Discretion and Deference cases

Subscribe on YouTube

I help people navigate their law degrees

🎓 Simple and digestible information on studying law effectively.

🎬 One new video every week (I accept requests and reply to everything!)

📚 FREE courses, content, and other exciting giveaways.

Gareth Evans' personal youtube channel

Council of Civil Service Unions v Minister for the Civil Service [1985] (GCHQ case)

Facts: The Prime Minister (Thatcher) changed the terms and conditions of employment for workers at GCHQ (security service for intelligent gathering), such as to preclude the possibility of them going on strike. This was done using the prerogative without consultation with the unions. Thatcher claimed that the national security context (the vulnerability of the UK might be in if staff at GCHQ were to go on strike) necessitated or justified her actions, and that such decisions based on national security considerations are for her - not the courts - to make

Held: The court agreed

  • Lord Roskill said that in some areas (such as national security) “the courts must accept that the claims of executive power must take precedence over those of the individual” → this is deference

One interpretation of the case is that any national security context presented in court in judicial review proceedings will necessarily lead to the claim failing. This is not an accurate reading of the ratio of the decision, but it is certainly true that the invocation of national security makes a claim in judicial review considerably more difficult for the claimant (e.g. Bancoult No 2).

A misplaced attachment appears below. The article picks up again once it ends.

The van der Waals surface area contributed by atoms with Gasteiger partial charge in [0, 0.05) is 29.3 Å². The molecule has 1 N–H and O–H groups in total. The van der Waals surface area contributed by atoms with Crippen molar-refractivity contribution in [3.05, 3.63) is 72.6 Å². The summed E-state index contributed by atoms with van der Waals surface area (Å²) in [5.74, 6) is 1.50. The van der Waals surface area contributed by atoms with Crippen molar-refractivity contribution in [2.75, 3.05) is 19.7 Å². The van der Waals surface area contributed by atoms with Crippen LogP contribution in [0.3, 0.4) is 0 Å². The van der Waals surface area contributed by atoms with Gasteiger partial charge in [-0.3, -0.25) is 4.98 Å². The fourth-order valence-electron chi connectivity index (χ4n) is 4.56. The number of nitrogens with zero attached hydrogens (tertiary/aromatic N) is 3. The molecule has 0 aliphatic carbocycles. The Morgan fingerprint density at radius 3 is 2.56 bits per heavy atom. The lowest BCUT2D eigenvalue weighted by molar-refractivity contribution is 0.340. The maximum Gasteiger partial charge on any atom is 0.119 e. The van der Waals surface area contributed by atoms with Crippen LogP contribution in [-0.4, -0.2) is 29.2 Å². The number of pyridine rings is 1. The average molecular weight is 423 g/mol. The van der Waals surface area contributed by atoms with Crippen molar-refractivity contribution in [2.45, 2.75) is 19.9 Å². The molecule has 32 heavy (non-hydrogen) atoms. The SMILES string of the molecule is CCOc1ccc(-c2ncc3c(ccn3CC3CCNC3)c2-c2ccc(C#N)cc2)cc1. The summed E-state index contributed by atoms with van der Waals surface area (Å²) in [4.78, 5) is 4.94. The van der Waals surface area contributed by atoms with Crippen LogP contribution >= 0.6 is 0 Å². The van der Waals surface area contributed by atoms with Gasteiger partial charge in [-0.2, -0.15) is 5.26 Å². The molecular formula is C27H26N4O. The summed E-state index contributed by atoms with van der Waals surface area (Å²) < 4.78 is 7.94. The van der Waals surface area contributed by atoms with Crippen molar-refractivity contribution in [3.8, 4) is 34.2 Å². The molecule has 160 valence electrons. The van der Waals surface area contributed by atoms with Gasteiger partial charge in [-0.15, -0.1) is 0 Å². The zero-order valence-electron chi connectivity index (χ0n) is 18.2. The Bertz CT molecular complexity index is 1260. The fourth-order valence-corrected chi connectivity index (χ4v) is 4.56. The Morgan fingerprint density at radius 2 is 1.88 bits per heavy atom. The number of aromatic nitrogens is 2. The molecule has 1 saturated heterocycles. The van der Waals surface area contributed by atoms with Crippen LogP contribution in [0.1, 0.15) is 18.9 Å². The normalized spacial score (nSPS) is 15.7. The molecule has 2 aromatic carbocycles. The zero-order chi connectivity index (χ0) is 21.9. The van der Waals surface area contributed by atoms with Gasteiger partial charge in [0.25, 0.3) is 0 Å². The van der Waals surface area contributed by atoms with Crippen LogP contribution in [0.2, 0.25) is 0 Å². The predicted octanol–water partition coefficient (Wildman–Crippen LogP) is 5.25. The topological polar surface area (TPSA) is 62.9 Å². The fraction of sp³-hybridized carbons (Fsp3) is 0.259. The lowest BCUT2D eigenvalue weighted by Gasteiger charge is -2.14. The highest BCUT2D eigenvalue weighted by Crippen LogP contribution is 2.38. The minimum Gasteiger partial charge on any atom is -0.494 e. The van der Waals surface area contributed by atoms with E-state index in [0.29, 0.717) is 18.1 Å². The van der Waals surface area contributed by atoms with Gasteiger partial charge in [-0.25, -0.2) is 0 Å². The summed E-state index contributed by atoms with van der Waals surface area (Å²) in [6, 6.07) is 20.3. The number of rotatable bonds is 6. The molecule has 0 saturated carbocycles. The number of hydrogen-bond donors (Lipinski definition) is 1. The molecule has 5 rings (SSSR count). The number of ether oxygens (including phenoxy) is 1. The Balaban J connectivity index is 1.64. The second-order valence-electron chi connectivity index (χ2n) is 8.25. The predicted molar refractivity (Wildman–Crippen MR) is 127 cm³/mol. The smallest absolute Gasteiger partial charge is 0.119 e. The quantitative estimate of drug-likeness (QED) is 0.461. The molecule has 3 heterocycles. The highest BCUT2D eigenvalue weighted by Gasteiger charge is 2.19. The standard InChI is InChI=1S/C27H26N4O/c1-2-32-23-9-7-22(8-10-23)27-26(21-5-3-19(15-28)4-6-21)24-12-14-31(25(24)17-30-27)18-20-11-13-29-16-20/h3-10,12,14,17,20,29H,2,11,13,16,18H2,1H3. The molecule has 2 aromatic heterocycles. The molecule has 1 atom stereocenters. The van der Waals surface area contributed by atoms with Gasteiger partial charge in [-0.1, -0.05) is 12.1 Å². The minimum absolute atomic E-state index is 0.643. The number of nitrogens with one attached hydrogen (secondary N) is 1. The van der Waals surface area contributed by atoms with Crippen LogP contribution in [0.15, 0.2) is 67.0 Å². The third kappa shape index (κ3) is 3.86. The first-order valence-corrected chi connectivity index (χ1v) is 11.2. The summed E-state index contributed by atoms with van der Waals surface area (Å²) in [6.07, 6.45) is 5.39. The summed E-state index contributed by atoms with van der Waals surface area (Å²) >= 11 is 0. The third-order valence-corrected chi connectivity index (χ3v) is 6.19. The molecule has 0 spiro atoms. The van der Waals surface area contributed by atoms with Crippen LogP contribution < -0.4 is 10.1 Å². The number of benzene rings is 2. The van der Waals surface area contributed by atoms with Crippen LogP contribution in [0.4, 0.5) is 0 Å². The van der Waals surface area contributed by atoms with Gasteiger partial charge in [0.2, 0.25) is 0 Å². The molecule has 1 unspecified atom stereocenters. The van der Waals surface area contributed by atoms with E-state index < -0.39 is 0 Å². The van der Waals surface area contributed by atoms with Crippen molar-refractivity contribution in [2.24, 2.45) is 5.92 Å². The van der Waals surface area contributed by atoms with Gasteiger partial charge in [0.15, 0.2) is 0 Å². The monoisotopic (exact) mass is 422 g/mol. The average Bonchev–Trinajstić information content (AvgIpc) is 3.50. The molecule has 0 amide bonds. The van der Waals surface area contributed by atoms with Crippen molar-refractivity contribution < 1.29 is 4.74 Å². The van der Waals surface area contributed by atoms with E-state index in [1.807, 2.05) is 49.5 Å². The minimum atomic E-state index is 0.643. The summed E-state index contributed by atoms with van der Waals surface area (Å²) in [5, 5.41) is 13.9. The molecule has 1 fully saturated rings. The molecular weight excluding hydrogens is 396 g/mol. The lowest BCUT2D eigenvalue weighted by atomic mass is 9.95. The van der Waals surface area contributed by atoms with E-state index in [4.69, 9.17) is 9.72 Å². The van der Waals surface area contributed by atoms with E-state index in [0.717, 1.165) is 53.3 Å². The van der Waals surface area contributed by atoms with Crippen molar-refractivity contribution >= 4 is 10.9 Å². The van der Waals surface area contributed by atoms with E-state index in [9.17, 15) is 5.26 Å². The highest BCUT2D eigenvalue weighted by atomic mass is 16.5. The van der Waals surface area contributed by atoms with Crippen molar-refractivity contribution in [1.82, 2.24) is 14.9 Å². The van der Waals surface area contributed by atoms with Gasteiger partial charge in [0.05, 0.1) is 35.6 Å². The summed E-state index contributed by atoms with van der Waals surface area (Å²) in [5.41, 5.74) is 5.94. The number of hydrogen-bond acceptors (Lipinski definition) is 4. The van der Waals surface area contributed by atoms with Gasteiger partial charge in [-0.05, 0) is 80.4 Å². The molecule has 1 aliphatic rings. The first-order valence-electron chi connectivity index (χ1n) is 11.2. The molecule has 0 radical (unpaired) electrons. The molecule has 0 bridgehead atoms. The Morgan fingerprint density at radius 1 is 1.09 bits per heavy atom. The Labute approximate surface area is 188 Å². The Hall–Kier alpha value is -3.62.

R (Corner House Research) v Director of the Serious Fraud Office [2009]

Facts: The SFO were investigating allegations of corruption at BAE Systems, in respect of a major arms deal with the Saudi Arabian Government. The investigations were high profile and well reported; the Saudi Government threatened the UK Government to drop the criminal investigation or otherwise lose their cooperation on global counter-terrorism. As if by magic, the SFO’s investigations were dropped

  • The claimants (Corner House Research) brought proceedings in judicial review on the grounds that the decision to drop the investigation was unlawful, for allowing the Saudi threat to influence the SFO’s discretion.

Held: CIn spite of the heavy national security context, the Administrative Court (High Court) agreed:

  • “The courts fulfil their primary obligation to protect the rule of law, by ensuring that a decision-maker on whom statutory powers are conferred, exercises those powers independently and without surrendering them to a third party.” (High Court, at [67] Moses LJ).

On appeal to the House of Lords, the SFO’s appeal was allowed

  • The House of Lords ruled that the decision to cease investigations, given the specific threat that goes to national security, was one that the SFO was lawfully entitled to make (so Moses LJ’s decision in the High Court is no longer good law)

The Art of Getting a First in Law - ONLY £4.99

FOOL-PROOF methods of obtaining top grades

SECRETS your professors won't tell you and your peers don't know

INSIDER TIPS and tricks so you can spend less time studying and land the perfect job

We work really hard to provide you with incredible law notes for free...

The proceeds of this eBook helps us to run the site and keep the service FREE!


R (Javed) v Secretary of State for the Home Department [2001]